“Down we both went,” he wrote of himself and his adversary, an Me 109 pilot, “each coaxing as much speed as we could out of our aircraft... it became almost impossible to get the sight steady on the target again... As the range closed, I fired several times. I got the sight on again once more, and with the last of my ammunition, his engine caught fire, and his dive steepened…”

Wright, too, was hurtling earthwards: “I was going much too fast to be able to manoeuvre… I closed the throttle, and was now heaving back on the stick with all my strength to drag the aircraft up and around.” He made one of the sharp turns for which the Spitfire would become celebrated, and shook the enemy off. But with victory came a price: “There was an almighty bang in my cockpit”. He thought his aircraft was breaking up, but it was a shell detonating against the outer skin. On landing, he also counted 16 bullet-holes.

The squadron was soon embroiled in the Battle of Britain, and on 9 September Wright was badly shot up off Brighton, but again managed to land in one piece, his engine spluttering.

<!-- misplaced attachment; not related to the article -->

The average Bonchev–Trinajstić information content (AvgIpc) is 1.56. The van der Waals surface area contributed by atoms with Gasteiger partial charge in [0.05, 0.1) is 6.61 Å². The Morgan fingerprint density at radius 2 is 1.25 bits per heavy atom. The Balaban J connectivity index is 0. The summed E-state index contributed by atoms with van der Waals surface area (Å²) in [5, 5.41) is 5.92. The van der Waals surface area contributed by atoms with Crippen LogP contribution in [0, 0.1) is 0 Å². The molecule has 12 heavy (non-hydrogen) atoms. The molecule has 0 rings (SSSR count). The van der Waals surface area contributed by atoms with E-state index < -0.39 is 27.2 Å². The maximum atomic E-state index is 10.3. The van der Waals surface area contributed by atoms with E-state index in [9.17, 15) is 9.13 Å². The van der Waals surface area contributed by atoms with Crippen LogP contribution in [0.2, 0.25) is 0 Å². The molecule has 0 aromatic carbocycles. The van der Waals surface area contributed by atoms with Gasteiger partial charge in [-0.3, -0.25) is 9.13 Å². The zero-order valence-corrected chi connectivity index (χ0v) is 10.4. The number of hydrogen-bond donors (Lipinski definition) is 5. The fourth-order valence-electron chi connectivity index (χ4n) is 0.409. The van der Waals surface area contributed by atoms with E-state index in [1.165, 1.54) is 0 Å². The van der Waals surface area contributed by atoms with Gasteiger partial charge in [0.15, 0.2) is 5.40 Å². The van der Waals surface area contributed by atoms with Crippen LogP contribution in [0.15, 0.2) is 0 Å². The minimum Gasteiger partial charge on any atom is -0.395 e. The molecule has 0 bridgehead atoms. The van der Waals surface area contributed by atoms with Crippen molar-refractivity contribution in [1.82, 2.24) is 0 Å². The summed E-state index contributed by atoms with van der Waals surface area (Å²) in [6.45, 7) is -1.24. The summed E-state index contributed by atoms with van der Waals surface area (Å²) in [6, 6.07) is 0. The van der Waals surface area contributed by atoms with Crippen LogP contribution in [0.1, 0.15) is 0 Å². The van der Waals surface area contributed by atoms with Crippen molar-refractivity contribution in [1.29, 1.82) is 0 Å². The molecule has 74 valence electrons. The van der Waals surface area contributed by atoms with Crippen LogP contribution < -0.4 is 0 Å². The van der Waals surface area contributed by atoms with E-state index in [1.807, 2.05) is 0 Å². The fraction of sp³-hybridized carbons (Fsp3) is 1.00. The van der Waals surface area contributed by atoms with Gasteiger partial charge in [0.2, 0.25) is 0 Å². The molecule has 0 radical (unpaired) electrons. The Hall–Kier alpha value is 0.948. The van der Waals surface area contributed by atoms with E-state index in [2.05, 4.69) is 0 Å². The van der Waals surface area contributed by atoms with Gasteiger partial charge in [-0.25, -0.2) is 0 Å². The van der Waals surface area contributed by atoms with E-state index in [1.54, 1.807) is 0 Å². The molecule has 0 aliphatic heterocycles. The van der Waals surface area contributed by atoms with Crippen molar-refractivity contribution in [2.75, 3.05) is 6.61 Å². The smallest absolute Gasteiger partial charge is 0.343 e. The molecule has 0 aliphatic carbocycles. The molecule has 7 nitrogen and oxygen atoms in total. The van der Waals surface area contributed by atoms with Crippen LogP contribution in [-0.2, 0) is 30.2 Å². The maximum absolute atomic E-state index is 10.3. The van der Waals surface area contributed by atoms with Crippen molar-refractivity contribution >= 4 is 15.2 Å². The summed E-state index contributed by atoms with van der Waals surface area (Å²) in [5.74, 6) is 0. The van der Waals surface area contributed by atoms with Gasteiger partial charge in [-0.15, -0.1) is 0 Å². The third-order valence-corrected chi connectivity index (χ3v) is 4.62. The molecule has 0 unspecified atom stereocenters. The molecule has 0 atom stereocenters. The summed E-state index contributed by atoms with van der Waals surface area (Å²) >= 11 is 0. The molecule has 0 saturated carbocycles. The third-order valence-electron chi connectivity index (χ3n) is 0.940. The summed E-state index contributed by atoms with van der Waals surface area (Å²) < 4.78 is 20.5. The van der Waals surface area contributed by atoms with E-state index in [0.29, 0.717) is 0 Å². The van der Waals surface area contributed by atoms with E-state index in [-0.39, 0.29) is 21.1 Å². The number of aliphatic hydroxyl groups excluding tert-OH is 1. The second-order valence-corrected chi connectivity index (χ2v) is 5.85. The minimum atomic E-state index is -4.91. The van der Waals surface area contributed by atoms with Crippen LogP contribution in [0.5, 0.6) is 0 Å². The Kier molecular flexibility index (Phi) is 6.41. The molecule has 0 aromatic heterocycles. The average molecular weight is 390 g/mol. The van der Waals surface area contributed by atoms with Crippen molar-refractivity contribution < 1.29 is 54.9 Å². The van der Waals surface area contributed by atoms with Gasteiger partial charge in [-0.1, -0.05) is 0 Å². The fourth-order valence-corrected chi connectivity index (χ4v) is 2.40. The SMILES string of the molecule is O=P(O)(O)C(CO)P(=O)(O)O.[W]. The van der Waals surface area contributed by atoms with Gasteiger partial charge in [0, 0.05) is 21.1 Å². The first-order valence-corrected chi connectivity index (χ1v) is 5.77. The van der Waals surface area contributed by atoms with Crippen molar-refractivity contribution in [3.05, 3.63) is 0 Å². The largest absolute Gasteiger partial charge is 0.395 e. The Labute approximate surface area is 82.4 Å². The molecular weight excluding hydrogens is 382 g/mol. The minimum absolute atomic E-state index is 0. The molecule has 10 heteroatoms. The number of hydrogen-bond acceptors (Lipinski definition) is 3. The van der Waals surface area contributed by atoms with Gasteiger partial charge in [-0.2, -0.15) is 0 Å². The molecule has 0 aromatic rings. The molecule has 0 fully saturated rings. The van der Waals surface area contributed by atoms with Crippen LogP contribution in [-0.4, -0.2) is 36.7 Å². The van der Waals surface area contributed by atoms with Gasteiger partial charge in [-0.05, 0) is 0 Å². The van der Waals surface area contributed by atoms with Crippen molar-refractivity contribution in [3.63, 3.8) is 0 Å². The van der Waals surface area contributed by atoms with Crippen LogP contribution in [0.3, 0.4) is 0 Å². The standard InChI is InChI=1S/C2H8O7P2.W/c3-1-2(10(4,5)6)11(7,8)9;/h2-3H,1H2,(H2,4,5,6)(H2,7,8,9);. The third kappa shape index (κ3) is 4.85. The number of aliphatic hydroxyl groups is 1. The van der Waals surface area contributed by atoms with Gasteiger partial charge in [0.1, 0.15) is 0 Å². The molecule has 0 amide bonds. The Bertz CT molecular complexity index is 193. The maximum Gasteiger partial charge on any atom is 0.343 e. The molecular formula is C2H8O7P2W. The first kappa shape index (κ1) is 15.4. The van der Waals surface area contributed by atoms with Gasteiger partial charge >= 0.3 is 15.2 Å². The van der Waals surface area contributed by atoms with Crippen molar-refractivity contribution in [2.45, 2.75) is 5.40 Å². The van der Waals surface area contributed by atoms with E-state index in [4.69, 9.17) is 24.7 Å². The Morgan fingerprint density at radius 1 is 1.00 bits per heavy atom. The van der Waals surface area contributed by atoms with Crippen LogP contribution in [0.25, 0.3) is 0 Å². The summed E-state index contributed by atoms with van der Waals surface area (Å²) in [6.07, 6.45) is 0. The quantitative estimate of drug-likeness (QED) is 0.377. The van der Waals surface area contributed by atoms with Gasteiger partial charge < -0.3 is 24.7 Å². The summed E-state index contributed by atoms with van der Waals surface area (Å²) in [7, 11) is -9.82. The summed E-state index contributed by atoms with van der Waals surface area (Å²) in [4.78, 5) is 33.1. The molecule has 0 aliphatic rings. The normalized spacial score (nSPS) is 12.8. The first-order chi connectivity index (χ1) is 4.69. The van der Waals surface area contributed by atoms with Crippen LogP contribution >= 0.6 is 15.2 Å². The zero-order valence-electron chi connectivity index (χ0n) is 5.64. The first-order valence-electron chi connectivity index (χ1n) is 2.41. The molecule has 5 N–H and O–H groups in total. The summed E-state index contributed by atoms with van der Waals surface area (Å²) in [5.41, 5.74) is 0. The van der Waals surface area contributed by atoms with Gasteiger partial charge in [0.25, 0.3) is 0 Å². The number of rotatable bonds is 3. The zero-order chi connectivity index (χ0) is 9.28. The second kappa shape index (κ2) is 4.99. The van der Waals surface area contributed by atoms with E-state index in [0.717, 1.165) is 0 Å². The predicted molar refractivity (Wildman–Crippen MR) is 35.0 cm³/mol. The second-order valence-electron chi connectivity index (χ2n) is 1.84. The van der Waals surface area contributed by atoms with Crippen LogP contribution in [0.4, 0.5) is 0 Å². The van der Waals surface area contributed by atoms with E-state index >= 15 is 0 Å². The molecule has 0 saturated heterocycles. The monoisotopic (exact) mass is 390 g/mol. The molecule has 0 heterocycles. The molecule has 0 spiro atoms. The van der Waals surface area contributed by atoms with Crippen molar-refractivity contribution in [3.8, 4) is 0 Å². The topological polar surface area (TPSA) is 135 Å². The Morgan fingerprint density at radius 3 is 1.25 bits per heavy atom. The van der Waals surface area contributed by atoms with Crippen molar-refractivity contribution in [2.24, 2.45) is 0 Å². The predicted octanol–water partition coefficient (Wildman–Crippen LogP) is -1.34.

The following Sunday, 15 September, Wright was “spotter” out over the coast at 26,000ft, his every report of approaching enemy formations commanding the attention of the Prime Minister, as Churchill had chosen that day to visit 11 Group HQ at Uxbridge, the underground centre of operations.

In the very hours when Churchill was musing: “The odds were great; our margins small; the stakes infinite,” before going back to his Chequers country house and an afternoon snooze, Wright was fleeing two Me 109s on his tail. He fired at them, then dived so hard from 28,000ft to 7,000ft that he blacked out, and only just woke up in time to save himself.

These were also the months when 92 Sqn, based at Biggin Hill in Kent, would spend evenings drinking at the White Hart pub in the nearby village of Brasted. Wright, a quieter character than many of his fellow aces of the squadron, would sometimes join the others, sometimes stay away.